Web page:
vet laboratory

The Role of Veterinary Laboratories

The local veterinary practice is a familiar feature in towns across the UK, but behind the scenes, other scientific professionals are working in veterinary laboratories. They carry out vital veterinary pathology and research work.

This work investigates and diagnoses diseases in animals.

What is Veterinary Pathology?

Broadly, veterinary pathology covers:

  • Investigating diseases
  • Conducting research
  • Developing medicines.

Pathology is the study of disease. For veterinary pathologists, therefore, the focus is on surveillance, prevention, diagnosis and treatment of diseases in animals.

Because they work in this field, veterinary pathologists play a key role in the development of effective medicines that are safe for animal use and provide essential research for animal-safe agrochemicals and chemicals.

There are two main types of veterinary pathologists:

  • Anatomical pathologists
  • Clinical pathologists.

Anatomical pathologists mainly work with animal body tissues, conducting biopsies and autopsies.

Clinical pathologists mainly work with body fluids, covering biochemistry, cytology and haematology.

Both types are closely involved in laboratory work. Anatomical pathologists perform autopsies on animals to determine the causes of disease and death. The tissues they examine during these procedures will be tested as samples in the laboratory.

Clinical pathologists look at changes in the body fluids of animals to diagnose and monitor diseases. They will examine biopsy samples under laboratory conditions and investigate conditions, such as abnormal cells in blood.

Anatomical and clinical veterinary pathologists work closely with vets for the identification and treatment of diseases and conduct important research that can help prevent diseases in animals and in humans.

What Services Does the Veterinary Laboratory Offer?

Veterinary laboratories offer a range of services connected to veterinary pathology.

These can include:

  • Diagnostic services
  • Forensic pathology
  • Research pathology.

Microbiological Diagnostic Services

Microbiological diagnostic services in a veterinary laboratory cover post-mortem examinations, histopathology (the microscopic examination of body tissue) and immunohistory (selectively identifying antigens in cells in sections of tissue).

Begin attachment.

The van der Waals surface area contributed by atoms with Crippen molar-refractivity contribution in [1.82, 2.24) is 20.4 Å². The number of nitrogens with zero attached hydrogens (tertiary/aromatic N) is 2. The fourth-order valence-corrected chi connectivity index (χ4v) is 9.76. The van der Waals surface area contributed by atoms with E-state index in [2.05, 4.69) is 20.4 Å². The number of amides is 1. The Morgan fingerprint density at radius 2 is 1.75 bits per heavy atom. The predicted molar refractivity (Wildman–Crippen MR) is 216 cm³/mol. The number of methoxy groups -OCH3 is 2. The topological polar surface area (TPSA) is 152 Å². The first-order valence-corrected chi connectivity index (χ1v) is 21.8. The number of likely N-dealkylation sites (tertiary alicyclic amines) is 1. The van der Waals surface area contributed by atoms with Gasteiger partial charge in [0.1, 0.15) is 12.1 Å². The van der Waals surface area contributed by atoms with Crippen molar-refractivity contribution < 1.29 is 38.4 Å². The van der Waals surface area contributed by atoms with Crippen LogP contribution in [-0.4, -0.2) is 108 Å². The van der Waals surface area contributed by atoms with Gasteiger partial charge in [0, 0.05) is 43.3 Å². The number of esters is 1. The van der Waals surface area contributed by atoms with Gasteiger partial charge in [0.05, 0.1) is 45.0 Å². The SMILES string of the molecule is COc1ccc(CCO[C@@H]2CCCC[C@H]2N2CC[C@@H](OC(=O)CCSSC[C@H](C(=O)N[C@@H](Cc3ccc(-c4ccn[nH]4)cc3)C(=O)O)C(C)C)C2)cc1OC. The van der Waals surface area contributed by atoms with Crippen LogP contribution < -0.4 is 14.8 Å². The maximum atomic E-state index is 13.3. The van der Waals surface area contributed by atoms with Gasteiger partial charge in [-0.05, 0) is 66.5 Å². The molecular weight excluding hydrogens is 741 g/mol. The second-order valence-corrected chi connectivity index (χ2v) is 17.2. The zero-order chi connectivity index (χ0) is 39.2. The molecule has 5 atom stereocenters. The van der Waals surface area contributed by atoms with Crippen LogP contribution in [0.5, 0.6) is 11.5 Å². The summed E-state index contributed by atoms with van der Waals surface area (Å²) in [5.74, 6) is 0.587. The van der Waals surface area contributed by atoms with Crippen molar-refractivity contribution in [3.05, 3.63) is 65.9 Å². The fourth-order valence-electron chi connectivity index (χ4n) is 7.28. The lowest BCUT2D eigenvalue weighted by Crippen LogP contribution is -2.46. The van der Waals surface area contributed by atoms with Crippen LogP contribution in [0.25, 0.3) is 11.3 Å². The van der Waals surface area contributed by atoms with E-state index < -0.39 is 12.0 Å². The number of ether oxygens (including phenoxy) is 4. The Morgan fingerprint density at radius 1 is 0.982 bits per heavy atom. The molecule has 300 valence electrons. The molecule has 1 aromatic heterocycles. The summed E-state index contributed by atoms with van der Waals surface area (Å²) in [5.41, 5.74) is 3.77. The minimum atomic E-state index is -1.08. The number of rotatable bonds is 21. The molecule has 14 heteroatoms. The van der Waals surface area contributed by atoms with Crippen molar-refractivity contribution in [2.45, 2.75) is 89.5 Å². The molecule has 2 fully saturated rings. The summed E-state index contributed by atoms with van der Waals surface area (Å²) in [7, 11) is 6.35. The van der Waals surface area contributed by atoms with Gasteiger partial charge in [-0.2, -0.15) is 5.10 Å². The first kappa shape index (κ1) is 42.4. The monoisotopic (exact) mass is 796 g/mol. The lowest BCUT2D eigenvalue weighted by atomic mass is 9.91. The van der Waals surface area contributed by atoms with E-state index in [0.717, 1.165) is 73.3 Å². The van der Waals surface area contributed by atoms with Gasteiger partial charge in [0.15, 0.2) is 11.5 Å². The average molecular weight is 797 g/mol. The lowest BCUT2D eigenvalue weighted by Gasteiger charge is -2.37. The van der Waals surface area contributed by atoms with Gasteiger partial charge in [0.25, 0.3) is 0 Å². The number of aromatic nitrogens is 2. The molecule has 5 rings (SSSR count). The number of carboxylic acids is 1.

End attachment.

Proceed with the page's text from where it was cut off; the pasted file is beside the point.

Microbiological diagnostics include bacteriology, molecular diagnostics, mycoplasma diagnostics and environmental bacterial surveillance.

In providing bacteriological services, laboratories provide culture test results and offer screening for specific pathogens, including Mycoplasma, Clostridium difficile and Staphylococcus aureus (MRSA).

Some laboratories also provide specialist parasitology and entomology services. This includes the detection and diagnosis of tick-borne diseases.

Forensic Pathology

Forensic pathology includes detailed post-mortem examinations. These involve examination of all the major organs, including photographic documentation and histopathological examination.

Further forensic tests may also cover bacterial culture, parasitology, entomology and immunohistochemistry.

Research Pathology

Research pathology is a wide-ranging area of work and can cover:

  • Evaluation of tissue injury using quantitative digital image analysis
  • Optimisation of immunohistorical protocols on animal cell structures and tissues
  • Bacterial culture testing
  • Bacterial identification
  • Fungal identification
  • PCR testing.

Who Do Veterinary Laboratories Carry Out Work For?

In the industrial sector, veterinary laboratories deal mainly with toxicological pathology. This is an experimental branch of pathology that aims to identify risks and hazards of new and old materials to animals, as well as humans.

Laboratories working in this sector employ a broad range of skills and processes, including molecular techniques to discover levels of toxicology and how different toxic materials act.

Academic veterinary pathologists take part in research programmes into animal and human diseases and the mechanisms that drive them.

Commercial diagnostic practices provide their services to veterinary surgeries and practices. This requires rapid and highly accurate responses to ensure vets can provide a high standard of service.

What Makes a Veterinary Laboratory Effective?

Veterinary laboratories will usually offer a range of services, making sure they can provide a comprehensive diagnostic resource for their customers.

This range of diagnostic services covers essential areas of laboratory work, including biochemistry, microbiology, haematology, post-mortem pathology and parasitology. 

To support this range of specialist work, veterinary laboratories need the right equipment. This equipment includes:

  • Mixers
  • Centrifuges
  • Autoclaves
  • Infrared sterilisers
  • Aspirators
  • Incubators
  • Hotplates
  • Thermal cyclers
  • Plate readers and washers
  • Diluters
  • Stainers

and more.

Along with these essential, veterinary laboratories also depend on high-quality consumables and accessories, such as sample management systems, storage racks, and various specialised testing kits.

A good veterinary laboratory will be able to provide clear diagnostic results quickly and efficiently, using leading-edge equipment to deliver this level of service.

These laboratories play a critical role in disease control and prevention.

Specialist Veterinary Laboratory Supplies

Pro Lab supplies specialist laboratory equipment to microbiology labs in Europe and Asia. This includes our own ranges of dedicated storage and testing equipment.

To speak to our team, please call +44 (0)151 353 1613, email us at, or fill in our contact form, and we’ll be in touch as soon as possible.

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